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Quotation of the Day…

… is from page 162 of F.A. Hayek’s profound 1952 book The Counter-Revolution of Science, as this book appears as part of volume 13 (Studies on the Abuse & Decline of Reason, Bruce Caldwell, ed. [2010]) of the Collected Works of F.A. Hayek:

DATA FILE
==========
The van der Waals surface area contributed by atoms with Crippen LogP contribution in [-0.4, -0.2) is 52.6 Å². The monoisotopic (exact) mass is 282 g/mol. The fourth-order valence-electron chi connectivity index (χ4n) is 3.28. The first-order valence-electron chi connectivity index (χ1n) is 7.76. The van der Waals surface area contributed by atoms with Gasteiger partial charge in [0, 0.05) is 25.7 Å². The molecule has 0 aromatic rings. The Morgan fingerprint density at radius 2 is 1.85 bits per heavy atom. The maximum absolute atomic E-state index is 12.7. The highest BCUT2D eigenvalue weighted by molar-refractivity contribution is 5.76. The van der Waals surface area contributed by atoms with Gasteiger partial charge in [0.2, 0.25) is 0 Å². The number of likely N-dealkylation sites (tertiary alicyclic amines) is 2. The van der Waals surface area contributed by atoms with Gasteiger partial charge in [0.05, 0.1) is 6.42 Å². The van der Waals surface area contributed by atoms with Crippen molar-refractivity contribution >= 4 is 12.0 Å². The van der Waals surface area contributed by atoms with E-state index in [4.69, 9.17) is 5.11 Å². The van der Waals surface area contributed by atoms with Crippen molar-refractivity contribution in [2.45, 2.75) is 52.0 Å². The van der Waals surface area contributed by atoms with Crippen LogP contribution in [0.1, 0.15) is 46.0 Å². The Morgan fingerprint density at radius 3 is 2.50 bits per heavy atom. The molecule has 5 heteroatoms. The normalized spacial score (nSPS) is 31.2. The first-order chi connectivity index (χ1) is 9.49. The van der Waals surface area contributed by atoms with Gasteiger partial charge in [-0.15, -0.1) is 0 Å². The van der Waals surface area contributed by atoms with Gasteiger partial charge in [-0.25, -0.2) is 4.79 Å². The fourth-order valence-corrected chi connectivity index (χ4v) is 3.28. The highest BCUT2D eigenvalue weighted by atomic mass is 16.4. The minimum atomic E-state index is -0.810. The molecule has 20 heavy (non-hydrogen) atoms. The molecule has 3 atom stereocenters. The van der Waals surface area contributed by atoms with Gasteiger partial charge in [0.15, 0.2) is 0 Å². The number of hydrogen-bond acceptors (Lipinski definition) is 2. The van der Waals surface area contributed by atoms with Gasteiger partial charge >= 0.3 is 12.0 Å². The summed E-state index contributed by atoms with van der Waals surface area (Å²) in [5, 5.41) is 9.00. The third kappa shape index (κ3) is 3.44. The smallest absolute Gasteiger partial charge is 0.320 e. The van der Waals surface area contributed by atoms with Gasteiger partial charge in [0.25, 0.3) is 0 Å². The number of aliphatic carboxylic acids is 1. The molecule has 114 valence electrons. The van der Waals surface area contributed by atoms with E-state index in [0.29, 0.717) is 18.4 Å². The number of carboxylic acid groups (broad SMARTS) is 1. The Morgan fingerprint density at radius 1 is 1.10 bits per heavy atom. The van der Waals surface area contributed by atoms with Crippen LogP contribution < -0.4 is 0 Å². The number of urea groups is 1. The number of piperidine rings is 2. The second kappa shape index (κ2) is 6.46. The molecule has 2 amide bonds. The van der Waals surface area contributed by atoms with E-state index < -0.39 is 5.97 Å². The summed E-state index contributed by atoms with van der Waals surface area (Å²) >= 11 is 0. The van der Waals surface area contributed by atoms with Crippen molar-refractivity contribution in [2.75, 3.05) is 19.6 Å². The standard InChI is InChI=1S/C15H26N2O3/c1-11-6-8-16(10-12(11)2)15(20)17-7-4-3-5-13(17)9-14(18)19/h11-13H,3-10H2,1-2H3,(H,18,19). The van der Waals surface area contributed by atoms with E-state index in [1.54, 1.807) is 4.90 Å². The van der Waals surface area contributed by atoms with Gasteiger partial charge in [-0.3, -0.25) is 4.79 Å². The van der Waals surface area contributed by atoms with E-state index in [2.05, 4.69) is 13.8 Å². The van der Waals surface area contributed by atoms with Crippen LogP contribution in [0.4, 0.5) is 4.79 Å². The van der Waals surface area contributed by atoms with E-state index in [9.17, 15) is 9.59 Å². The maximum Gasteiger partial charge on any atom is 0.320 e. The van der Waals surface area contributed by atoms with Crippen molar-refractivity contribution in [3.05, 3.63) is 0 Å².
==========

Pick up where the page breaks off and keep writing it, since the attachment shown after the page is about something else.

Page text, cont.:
His [a merchant’s] special knowledge is almost entirely knowledge of particular circumstances of time or place, or, perhaps, a technique of ascertaining those circumstances in a given field. But though this knowledge is not of a kind which can be formulated in generic propositions, or acquired once and for all, and though in an age of Science it is for that reason regarded as knowledge of an inferior kind, it is for all practical purposes no less important than scientific knowledge. And while it is perhaps conceivable that all theoretical knowledge might be combined in the heads of a few experts and thus made available to a single central authority, it is this knowledge of the particular, of the fleeting circumstances of the moment and of local conditions, which will never exist otherwise than dispersed among many people.